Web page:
Song 313: The Cars, “All Mixed Up” (1978)


The first Cars album is ridiculous. Just look at the track listing, which reads like a greatest-hits album. The insane part is that there were so many good songs to come, like “Shake It Up,” “Let’s Go,” “Dangerous Type,” and “Drive.” Some bands just have a million great songs.

In the case of the Cars, they not only had a million great songs, they had a fantastic sound. I love their combination of new-wave synths and dirty guitars (so, apparently, did Weezer, who enlisted Cars frontman Ric Ocasek to produce their own self-titled debut). Given that synths didn’t become more popular until the eighties, I’m always surprised when I remember that this record came out in 1978 (my dad would joke that the release year helped him remember what year my sister was born).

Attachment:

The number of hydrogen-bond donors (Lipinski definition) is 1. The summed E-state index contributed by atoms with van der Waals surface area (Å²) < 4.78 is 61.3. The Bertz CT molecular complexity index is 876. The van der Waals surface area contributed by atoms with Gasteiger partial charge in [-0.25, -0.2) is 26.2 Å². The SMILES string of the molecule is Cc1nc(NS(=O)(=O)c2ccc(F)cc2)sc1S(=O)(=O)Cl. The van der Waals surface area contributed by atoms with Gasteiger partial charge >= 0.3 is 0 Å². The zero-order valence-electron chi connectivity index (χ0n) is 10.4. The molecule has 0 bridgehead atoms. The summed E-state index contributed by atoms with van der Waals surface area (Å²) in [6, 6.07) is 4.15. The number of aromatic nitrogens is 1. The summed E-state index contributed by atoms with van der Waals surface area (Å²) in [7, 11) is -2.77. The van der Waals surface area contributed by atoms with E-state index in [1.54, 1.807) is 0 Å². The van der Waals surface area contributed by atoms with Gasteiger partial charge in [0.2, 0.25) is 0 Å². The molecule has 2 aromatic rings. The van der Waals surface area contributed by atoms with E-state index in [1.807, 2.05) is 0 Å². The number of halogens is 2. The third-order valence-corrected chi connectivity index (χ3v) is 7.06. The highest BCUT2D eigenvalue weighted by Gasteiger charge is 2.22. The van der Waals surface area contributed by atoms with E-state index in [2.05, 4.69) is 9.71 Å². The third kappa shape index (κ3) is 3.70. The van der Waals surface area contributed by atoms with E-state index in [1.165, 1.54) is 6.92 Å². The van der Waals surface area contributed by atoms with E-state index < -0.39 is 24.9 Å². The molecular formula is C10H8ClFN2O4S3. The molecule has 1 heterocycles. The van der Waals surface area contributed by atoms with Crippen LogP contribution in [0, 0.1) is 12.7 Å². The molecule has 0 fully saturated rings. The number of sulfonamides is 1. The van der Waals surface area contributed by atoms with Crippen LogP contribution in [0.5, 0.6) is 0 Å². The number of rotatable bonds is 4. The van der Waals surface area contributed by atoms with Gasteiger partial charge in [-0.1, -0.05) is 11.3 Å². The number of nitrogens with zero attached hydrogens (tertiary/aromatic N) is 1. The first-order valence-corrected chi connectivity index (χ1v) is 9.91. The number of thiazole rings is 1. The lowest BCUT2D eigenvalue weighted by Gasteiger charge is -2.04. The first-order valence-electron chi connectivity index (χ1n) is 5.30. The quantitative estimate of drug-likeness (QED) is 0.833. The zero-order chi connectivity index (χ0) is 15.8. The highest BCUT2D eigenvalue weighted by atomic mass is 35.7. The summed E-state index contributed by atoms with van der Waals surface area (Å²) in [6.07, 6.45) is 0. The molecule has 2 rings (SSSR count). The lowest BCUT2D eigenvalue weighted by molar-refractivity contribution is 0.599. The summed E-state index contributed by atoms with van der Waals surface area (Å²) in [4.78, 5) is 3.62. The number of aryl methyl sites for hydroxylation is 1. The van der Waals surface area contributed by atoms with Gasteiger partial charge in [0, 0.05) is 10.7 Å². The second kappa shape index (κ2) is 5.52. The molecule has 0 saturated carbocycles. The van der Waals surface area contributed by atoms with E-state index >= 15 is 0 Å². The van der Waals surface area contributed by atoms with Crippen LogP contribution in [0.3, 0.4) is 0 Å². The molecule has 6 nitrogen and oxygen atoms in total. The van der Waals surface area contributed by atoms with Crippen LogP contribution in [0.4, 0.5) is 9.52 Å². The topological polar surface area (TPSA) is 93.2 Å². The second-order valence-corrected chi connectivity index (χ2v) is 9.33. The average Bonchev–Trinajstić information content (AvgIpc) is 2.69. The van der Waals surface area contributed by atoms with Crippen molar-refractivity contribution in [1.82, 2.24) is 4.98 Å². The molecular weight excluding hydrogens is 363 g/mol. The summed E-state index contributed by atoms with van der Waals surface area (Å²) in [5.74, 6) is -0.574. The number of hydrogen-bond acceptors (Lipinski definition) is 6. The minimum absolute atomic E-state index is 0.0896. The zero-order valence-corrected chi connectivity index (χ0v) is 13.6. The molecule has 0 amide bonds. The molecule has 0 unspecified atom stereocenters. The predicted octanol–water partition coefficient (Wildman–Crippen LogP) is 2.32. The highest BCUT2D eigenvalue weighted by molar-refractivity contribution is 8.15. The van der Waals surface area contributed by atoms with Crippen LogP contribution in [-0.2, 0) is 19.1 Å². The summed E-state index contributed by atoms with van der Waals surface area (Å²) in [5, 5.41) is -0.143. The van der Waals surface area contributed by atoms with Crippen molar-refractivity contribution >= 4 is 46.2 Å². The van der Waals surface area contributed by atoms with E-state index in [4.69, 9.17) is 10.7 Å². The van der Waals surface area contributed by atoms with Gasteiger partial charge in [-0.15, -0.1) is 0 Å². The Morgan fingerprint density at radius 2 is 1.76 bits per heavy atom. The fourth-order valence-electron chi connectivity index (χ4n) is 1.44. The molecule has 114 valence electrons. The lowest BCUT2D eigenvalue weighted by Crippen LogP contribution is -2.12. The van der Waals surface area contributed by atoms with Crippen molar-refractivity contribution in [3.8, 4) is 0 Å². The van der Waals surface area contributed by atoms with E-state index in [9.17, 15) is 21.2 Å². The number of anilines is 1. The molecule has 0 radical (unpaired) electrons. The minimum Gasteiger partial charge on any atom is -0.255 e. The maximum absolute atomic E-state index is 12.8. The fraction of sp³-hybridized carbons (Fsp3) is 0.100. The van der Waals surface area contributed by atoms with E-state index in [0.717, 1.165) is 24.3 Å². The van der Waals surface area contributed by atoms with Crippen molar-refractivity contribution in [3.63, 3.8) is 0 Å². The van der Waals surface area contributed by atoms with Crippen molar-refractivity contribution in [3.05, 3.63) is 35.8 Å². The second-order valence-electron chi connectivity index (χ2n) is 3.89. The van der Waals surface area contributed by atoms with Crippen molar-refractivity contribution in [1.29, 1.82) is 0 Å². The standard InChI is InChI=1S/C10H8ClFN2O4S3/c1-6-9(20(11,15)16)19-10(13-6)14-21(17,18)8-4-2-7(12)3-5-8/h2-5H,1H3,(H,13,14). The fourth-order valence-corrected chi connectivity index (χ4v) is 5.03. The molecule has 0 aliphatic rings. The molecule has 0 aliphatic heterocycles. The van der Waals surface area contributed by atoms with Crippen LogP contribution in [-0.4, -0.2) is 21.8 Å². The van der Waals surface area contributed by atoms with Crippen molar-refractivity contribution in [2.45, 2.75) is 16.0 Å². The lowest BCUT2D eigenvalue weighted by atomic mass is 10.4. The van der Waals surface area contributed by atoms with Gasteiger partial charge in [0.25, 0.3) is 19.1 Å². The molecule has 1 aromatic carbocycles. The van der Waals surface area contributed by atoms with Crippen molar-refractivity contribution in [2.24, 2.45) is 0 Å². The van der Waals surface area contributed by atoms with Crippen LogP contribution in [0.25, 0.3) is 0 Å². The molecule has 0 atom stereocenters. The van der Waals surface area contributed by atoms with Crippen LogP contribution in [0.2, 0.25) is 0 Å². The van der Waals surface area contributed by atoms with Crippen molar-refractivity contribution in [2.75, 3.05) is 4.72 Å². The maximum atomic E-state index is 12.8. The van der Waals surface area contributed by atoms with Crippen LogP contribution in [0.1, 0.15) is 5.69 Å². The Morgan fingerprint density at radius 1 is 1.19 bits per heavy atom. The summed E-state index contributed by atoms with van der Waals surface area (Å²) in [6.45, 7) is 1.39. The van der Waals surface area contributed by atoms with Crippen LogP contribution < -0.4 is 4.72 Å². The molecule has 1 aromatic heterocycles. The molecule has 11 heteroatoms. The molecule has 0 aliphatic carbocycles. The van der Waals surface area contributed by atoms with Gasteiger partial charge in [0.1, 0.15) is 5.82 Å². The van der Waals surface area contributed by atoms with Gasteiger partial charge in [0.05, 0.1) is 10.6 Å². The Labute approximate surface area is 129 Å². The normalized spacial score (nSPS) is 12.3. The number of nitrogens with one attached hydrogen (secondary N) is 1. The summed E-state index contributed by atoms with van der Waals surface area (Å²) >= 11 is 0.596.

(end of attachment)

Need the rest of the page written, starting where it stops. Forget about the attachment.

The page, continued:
“All Mixed Up” is interesting because it has plenty of the Cars’ pop sense but some of their darkness. The intro alone is like the score of a scary movie (especially since it contains the leftovers from the fade-out of the equally creepy “Living In Stereo”). I also love the way the song uses the chorus as a moment of brightness: the chords turn major, if only for a moment. The fact that the title phrase is repeated over these major chords is ironic. And unsettling.

The Cars released an album a year for four years, an impressive run for any band, but especially for this band, who hardly ever included filler on their records. And each of those records has a consistent energy, a steadfast, pop-sure sense of confidence. Every one of their songs could be called “Let’s Go,” even bleak ones like this.


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